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Snapshot Year/Month Grid-Highest Point Reached

Dan Baxter's Ascents by Year/Month

Links for other Snapshot Grids:Use Meters Color Ranges
  Highest Peak Climbed    Most Prominent Peak Climbed    Most Isolated Peak Climbed    Most Vertical Gain Hiked    Highest Climber-Defined Quality    Top Ascents in all Categories  

 

YearJanFebMarAprMayJunJulAugSepOctNovDec
1973      Δ Lassen     
1987      Δ Hunter     
1992   Δ Mayon Volcano        
1993      Δ Whitney     
1995   Δ Loggerhead Key HP        
1998         Δ Slide  
1999     Δ TableΔ Black Dome Δ SugarloafΔ Graham Δ Friday
2000Δ PantherΔ SlideΔ North Dome Δ Bearpen   Δ High   
2001Δ LoneΔ Eagle         Δ Carpenter Benchmark
2002  Δ CopernicusΔ Pinos    Δ White MountainΔ Sonora Δ Bielewski
2003Δ DiabloΔ San Jacinto  Δ Big PineΔ Parsons Peak-Northwest RidgeΔ Granite ChiefΔ LyellΔ Ritter   
2004Δ StakesΔ Hunter Mountain-SW Pk  Δ BoundaryΔ RainierΔ Black Butte Δ SalmonΔ Butt Δ Cobb
2005    Δ Junipero SerraΔ GreylockΔ Brokeoff   Δ Cone 
2006 Δ Ord Δ KingstonΔ KeynotΔ Slate Δ Scott Δ South Yolla Bolly  
2007Δ DoubleΔ ToroΔ Dry Δ Sentinel DomeΔ Russian Δ North PalisadeΔ Olympus Δ Spruce KnobΔ Clark-X
2008Δ QuailΔ Sheep Hole Mountains HP Δ Scofield RidgeΔ Santa YnezΔ Waucoba  Δ Humphreys Δ Wrightson 
2009 Δ PotosiΔ SpiritΔ Clark Δ Rose      
2010Δ Turtle Mountains HP Δ Nopah Range HP  Δ Marcy Δ KaiserΔ ThompsonΔ GrahamΔ Frazier 
2011Δ Whipple Mountains HPΔ Eagle   Δ Hayford  Δ Wheeler   
2012  Δ Towne BenchmarkΔ PintoΔ ApoΔ LangleyΔ AltaΔ WilliamsonΔ Tom  Δ Stewart Point
2013Δ PincushionΔ EagleΔ Last Chance Δ Salem CoHPΔ KaiserΔ OlanchaΔ MorganΔ Thurston PeaksΔ Whaleback Δ Buena Vista
2014Δ Blue Dick BenchmarkΔ Kaiser-XΔ Edgar         
YearJanFebMarAprMayJunJulAugSepOctNovDec

 

Legend for Color Coding

20,000 feet or more
14,000 to 19,999 feet
10,000 to 13,999 feet
5,000 to 9,999 feet
2,000 to 4,999 feet
Below 2,000 ft

About the Snapshot Year-Month Grid

General Considerations:

  • "-X" after a peak name means an unsuccessful ascent, for example "Rainier-X".
  • A parenthetical name is a non-summit goal hike, for example, "(Snow Lake Hike)" or "(Rainier)".
  • The Δ triangle symbol is a hyperlink to the detailed Ascent Page for that ascent. The peak name is a link to the Peak Page for that peak.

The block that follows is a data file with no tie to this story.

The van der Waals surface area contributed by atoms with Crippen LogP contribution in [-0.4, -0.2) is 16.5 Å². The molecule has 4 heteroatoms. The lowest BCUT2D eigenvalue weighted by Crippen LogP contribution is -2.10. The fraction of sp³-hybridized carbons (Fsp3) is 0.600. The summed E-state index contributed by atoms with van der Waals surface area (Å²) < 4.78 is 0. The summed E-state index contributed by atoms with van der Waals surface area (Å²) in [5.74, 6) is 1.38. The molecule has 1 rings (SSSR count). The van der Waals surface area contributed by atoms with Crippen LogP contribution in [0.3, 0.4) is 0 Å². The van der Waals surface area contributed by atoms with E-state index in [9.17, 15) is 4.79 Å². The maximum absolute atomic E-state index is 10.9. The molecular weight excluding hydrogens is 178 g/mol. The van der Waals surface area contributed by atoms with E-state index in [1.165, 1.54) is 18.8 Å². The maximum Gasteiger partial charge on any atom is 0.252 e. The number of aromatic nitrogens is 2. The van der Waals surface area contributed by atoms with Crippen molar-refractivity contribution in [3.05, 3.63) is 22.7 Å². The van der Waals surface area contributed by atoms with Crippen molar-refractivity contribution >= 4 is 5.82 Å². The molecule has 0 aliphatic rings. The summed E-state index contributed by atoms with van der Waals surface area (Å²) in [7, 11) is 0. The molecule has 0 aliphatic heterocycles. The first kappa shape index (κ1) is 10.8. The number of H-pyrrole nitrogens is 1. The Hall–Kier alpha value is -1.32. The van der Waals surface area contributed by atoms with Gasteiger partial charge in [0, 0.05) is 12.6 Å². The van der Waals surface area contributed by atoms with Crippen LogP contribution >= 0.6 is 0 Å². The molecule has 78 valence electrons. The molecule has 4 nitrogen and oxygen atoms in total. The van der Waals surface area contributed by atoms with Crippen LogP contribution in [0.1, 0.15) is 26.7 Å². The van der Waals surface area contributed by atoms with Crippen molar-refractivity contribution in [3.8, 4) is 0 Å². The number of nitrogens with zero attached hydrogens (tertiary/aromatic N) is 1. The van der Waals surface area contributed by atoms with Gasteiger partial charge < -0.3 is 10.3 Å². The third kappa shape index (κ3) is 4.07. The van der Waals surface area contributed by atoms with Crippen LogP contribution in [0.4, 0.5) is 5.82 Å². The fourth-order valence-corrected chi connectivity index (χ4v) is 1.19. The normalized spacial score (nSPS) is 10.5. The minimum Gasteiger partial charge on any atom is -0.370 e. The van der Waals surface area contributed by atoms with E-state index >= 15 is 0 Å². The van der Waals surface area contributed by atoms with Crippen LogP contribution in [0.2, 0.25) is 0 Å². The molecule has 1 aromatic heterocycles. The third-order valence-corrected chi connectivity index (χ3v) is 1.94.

• The color of the cell shows how high, prominent, isolated, or high-quality the peak/ascent is, and the color ranges are shown in the legend to the left.
  • If the color is based on altitude, prominence, or vertical gain, you can switch between meters-based ranges or feet-based ranges. These are set up to be generally equivalent.

This grid comes in seven "flavors", each one showing a different "top" peak for a month. The flavors or categories are:

  1. Highest Point Reached. Can be an unsucessful attempt or non-summit goal hike.
  2. Highest Peak Climbed. Sometimes not the same as highest point, if that point was an unsuccessful ascent or a non-summit goal hike.
  3. Most Prominent Peak climbed. Note that many peaks in the Peakbagger.com database do not yet have a prominence value.
  4. Most Isolated Peak climbed. Isolation values may not be 100% accurate, since most are cacluated to nearest higher peak in the database.
  5. Peak with most vertical gain hiked. Note that many climbers do not enter vertical gain information on their ascents. Also, if several summits are grouped in a "trip", then the total gain for all ascents in that trip is assigned to the trip high point.
  6. Peak with the highest "Quality" value--this is a subjective number from 1-10 given by the climber. Note that many climbers have not given any of their ascents quality numbers.
  7. Finally, "Top Ascents in All Categories", which shows, for each month, the unique peaks from all the 6 other categories. In many cases, one or two peaks will be the leader in the 6 categories, since often the highest peak climbed for a month is also the highest point reached, the most prominent peak, and the one with the most gain. But in some cases several peaks may appear for a month.




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